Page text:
Technology-enabled data analytics: Friend or Foe?
By Jackie McLaughlin, CPA
With the increased availability of useful data, analytical review procedures are becoming more important during the audit process. The processes provide a number of benefits to help CPAs reduce risk and increase audit efficiency. Additionally they provide opportunities for CPAs to become even better at what they do. For example, greater emphasis on analytics encourages and almost demands that the auditor improve the quality of their professional judgment and skepticism.
Accountants sometimes take judgment and skepticism for granted because they are inherent in our profession. However, a study by the Global Public Policy Committee called, “Enhancing Auditor Professional Skepticism” disagrees. It found that judgment tendencies, common to auditors, could weaken skepticism and lead to bias.
CAUSES OF BIAS IN THE AUDIT PROCESS
According to the study, judgment tendencies that cause bias in the audit process include:
– Overconfidence (overestimation of the auditor’s own abilities)
– Confirmation (placing more weight on evidence that confirms management position rather than on evidence that refutes it)
– Anchoring (always using a starting point, and being overly influenced by initial numbers recorded by the entity)
– Availability (the tendency to rely on information that is more readily available instead of looking for information that could be more relevant for a particular judgment)
Bias happens for a number of reasons. Sometimes this is just human nature. Sometimes it’s because of increased familiarity with the client. Either way, with financial statement fraud on the rise, we need to strengthen our skepticism…not weaken it. In fact a report by Cornerstone Research entitled, “Accounting Class Action Filings and Settlements –2014 Review and Analysis“, shows allegations that accounting fraud surged 47 percent in securities class-action lawsuits over 2013.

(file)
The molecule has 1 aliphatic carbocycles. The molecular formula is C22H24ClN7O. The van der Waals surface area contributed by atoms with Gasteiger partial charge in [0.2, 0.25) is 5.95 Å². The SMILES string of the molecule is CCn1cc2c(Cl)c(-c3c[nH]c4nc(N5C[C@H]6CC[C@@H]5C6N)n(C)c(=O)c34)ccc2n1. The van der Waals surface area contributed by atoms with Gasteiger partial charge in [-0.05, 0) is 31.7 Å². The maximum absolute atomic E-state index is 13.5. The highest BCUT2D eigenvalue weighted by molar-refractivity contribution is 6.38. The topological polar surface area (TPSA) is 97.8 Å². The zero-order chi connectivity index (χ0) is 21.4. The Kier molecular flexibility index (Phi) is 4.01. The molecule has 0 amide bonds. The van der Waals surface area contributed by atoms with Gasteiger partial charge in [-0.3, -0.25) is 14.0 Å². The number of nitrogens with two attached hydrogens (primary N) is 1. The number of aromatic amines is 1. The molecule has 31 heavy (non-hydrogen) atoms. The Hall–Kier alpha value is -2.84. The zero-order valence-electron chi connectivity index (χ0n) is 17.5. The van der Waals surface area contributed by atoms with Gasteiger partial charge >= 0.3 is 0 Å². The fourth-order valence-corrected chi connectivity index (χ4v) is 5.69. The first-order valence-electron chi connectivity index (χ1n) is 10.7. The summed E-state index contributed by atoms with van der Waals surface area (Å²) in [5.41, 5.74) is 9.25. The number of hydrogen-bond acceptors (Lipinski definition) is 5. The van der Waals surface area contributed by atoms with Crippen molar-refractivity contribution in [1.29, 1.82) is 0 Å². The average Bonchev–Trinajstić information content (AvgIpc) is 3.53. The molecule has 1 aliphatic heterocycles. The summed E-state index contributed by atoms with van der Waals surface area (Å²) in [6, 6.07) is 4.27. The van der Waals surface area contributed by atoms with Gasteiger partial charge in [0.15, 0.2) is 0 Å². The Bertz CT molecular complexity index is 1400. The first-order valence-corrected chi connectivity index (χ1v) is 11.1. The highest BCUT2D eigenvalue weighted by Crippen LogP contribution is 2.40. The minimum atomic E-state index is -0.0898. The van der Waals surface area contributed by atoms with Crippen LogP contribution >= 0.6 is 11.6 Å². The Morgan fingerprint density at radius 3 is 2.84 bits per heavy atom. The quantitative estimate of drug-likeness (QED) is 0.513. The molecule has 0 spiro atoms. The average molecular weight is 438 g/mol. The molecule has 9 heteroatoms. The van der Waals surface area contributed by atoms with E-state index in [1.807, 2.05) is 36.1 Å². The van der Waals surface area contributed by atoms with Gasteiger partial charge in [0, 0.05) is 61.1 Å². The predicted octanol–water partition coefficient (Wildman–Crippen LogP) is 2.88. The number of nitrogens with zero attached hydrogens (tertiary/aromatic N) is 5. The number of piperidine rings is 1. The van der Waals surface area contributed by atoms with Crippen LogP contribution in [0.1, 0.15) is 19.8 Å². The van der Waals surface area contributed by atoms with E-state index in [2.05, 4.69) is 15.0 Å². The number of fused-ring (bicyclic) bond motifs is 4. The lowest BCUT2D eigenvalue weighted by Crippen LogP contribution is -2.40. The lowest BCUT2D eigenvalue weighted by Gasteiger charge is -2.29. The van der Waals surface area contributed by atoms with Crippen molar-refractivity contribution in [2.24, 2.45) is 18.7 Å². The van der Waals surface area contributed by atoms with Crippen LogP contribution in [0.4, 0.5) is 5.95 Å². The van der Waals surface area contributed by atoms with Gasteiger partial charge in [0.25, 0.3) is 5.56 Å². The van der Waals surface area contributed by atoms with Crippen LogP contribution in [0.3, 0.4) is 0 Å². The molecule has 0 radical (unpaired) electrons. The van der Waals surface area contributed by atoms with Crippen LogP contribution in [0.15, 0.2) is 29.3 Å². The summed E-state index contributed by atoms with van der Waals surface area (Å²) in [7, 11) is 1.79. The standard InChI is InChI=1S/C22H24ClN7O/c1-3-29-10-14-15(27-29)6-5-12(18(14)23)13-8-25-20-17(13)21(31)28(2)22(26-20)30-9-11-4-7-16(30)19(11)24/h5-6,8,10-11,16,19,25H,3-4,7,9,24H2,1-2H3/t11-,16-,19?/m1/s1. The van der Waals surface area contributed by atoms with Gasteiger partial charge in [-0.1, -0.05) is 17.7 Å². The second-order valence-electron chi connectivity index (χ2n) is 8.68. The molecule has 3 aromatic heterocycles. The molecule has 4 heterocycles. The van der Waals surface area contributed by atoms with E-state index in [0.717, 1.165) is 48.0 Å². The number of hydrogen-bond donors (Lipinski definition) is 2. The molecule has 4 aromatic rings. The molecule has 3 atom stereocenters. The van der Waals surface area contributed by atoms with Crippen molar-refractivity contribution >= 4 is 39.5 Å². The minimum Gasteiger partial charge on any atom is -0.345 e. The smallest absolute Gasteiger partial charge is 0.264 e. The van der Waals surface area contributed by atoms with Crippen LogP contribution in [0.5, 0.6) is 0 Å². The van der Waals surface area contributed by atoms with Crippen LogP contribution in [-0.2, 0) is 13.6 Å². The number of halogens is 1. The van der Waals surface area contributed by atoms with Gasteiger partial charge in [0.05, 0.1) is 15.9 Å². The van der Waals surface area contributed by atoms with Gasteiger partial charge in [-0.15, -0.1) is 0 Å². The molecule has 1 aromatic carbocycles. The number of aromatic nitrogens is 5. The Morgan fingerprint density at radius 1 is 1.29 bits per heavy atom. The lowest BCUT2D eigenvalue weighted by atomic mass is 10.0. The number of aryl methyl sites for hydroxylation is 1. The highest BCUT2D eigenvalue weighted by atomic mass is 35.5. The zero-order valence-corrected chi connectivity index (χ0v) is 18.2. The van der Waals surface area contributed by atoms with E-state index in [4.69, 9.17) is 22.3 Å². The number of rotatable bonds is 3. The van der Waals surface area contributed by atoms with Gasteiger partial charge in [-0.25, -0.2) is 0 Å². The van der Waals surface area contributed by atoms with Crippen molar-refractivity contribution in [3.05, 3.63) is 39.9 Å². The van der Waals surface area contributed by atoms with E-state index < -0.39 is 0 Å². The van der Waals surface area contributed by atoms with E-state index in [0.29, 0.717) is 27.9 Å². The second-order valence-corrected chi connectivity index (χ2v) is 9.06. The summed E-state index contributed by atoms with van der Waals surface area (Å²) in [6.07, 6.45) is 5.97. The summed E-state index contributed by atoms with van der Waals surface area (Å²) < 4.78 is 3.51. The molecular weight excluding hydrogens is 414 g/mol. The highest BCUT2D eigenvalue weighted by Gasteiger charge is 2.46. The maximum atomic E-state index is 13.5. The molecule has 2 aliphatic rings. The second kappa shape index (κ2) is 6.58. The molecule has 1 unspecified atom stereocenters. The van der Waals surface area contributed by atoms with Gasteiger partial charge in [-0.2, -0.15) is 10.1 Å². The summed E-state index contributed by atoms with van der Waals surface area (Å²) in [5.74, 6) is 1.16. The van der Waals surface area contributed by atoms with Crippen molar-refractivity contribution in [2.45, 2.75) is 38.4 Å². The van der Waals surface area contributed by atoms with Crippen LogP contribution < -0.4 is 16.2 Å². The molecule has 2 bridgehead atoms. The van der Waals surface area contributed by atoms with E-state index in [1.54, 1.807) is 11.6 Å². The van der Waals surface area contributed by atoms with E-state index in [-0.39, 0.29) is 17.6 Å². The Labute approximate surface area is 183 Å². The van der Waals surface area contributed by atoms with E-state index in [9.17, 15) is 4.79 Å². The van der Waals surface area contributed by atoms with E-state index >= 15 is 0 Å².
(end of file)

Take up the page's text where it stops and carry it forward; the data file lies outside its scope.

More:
A WAY TO OVERCOME BIAS IN THE AUDIT PROCESS
Technology enabled analytics can help overcome auditor bias and increase skepticism while also performing computations more quickly and accurately. Additionally, if set up correctly, they can highlight, without bias, those areas that appear to be unusual and may need more audit testwork.
Often they may give rise to artificial intelligence and this can be frightening. We may silently worry that it will replace us. But as we have learned, there can never be a substitute or a replacement for auditor judgment. It is the foundation upon which an audit and its resulting opinion is built.
On the other hand, technology enabled data analytics can enhance our judgment because they frequently involve the use of broader and deeper ranges of disaggregated information. And the more disaggregated the information is the more meaningful it becomes.
Consequently, we should view data analytics and particularly technology enabled analytics as our friend, not as our foe. In the end, technology can make the work of a CPA more interesting. Instead of spending time on mundane tasks, technology can allow CPAs to focus their resources on analyzing data, challenging our thinking and making themselves more valuable to our clients.
- eBook: Audit & Review Best Practices and Pain Points
- Article: How better audit planning produces better audits
- Infographic: Why Industry Data is Important
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About the Author
Jackie McLaughlin, CPA, started her career in a Big 4 public accounting firm. Since leaving public accounting, she has been an internal auditor, a tax preparer and a Controller. She’s also done forensic accounting and she’s written various articles for Intuit. Currently, in addition to being the Controller for a small private college, she instructs all 4 parts of the Becker CPA exam review and she’s a course reviewer for National Association of State Boards of Accountancy.